He’s talking about this variety, but I’m thinking of the other, thinking kind. If you try to begin to piece together what is actually going on with a) an economy, b) an election or c) a war, where would you begin? It might be obvious that you couldn’t just take a few periodic snapshots, much less one from yesterday or last week that would lend any kind of accurate picture of a, b or c, but I’m not so sure. Folks seem reasonably willing to take cross sections of any of these and let them stand as generally valid appraisals. I’ve been prone to attribute this to ignorance or skulduggery, but I’m coming around to a third possibility: confusion.
I’ll try to explain, but it all leads back to here, to what green means. In the examples above, to get a good grasp on any of them takes a fair degree of effort, i.e., a tremendous amount in today’s dollars. That’s the kind of inflation we should be talking about. This would go without saying except… it has for too long and compounded annually has brought a kind of collective nadir into view. To understand the present, you would need a relatively firm grasp of the history that preceded it, which would invariably include emphasizing the spots where you’re fuzzy on what happened or are prone to exaggerate that details that fall to your advantage. I’ll admit that this presumes a high degree of self-awareness if you’ll admit that such a thing is required.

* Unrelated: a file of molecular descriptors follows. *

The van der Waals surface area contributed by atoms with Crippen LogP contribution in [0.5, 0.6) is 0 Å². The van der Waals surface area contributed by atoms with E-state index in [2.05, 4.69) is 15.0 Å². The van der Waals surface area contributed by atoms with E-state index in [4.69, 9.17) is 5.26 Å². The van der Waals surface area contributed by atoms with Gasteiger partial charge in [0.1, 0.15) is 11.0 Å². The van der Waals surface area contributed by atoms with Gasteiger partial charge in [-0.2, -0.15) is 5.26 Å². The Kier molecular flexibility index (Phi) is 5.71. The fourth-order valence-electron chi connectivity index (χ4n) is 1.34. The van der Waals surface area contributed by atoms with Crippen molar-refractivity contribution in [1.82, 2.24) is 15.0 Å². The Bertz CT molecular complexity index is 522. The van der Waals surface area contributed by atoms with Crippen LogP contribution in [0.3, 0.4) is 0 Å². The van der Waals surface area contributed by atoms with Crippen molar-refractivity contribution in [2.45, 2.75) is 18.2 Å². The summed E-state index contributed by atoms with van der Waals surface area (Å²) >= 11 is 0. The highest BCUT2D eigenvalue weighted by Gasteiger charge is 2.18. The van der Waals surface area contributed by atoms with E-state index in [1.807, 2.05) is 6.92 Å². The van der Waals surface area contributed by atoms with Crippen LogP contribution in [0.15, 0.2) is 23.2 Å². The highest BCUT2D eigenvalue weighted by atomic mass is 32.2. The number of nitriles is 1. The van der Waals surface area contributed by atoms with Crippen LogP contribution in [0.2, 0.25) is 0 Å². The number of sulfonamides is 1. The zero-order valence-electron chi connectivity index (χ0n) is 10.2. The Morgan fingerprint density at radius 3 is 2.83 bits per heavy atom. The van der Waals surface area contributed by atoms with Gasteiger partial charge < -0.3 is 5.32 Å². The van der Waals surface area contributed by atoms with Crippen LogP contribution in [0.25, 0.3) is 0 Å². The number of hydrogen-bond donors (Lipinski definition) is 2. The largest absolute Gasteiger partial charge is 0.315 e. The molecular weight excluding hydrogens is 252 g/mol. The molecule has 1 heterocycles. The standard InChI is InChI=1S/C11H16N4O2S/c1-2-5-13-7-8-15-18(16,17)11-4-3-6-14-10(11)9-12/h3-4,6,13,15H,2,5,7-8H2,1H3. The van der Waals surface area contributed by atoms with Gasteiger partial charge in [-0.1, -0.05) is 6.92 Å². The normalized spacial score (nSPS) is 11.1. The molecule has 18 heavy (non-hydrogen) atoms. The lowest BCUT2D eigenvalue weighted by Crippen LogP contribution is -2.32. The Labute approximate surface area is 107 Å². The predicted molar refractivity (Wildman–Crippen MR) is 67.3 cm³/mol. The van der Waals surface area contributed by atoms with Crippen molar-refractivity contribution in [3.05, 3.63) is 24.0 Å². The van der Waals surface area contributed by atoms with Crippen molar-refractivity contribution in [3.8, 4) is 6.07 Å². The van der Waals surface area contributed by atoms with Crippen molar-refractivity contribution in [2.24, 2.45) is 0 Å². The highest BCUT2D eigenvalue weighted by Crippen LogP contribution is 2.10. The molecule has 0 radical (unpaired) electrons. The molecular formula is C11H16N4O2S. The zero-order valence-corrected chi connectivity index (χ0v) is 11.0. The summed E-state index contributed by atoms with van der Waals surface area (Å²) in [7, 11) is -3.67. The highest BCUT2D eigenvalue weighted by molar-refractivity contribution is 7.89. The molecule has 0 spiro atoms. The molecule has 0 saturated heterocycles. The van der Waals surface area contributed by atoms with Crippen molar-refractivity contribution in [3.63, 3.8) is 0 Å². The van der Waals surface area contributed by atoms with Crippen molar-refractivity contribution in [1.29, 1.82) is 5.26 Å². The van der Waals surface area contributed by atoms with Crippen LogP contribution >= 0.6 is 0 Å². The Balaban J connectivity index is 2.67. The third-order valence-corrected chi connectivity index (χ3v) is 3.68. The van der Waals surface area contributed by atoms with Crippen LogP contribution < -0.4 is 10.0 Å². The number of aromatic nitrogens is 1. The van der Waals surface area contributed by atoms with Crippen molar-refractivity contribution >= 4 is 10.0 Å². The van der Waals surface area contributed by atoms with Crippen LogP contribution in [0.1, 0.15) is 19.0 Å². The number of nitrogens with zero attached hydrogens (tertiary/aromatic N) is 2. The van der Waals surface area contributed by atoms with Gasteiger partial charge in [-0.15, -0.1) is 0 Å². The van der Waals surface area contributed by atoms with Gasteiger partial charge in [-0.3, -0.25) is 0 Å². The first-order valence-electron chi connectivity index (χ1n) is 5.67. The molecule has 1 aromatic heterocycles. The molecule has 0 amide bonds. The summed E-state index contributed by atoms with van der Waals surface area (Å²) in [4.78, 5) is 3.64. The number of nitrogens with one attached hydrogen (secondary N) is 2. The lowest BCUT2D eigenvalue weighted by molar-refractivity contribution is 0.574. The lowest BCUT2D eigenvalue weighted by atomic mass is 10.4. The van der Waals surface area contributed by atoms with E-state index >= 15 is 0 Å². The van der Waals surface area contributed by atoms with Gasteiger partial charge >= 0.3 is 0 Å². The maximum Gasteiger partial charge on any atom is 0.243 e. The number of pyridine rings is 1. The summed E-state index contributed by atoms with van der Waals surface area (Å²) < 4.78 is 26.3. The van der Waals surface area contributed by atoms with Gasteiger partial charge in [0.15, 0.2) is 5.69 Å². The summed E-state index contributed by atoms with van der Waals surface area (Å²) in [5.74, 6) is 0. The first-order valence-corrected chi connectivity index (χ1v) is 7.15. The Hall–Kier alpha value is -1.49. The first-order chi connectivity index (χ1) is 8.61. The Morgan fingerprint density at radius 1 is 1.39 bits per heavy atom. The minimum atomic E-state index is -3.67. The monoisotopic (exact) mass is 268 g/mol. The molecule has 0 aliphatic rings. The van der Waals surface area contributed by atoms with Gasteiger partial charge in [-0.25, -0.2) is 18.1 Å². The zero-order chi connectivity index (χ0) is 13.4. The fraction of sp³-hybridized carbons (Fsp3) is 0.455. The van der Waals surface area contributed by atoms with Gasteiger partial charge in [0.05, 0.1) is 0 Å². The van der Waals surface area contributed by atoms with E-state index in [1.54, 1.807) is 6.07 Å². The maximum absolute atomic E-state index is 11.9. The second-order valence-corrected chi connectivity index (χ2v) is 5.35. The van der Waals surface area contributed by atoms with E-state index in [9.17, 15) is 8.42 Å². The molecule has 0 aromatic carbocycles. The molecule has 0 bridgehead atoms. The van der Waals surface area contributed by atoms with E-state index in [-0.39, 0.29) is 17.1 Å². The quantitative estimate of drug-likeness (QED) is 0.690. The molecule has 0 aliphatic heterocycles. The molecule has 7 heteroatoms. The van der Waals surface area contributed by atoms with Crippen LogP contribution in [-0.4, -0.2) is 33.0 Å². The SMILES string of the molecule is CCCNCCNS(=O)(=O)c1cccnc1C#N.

It follows that I cannot fully explain this – you’ve got to do most of the work. And here’s the nut. I recently saw a few minutes of the film Pearl Harbor, and it occurred to me not the first time but better about the kinds of information we’ve been feeding ourselves over the last half-century. That fairy tale of how we were attacked and then prevailed, told in ninety plus minutes, is a horribly self-serving stand-in for what happened. Plus, when juxtaposed with the messy and complex reality, the reflection is a very confusing false choice of what to believe. And which would you choose, even if you know wars don’t come in sepia tones? That movie alone is fine; it’s what it stands for that matters. It’s the single input, single output phenomenon that we’re not mature enough to reject, especially when it reflects so well upon us. We’ve got to be able to say “no, that’s not the whole story.” Until then, we are dangerously vulnerable as passive consumers of information from people who have done our thinking for us. Because when you take what someone else says as something you can believe without verifying against what you know, that’s what you are doing. Allowing someone else to think for you. Who would you trust for that precious mission?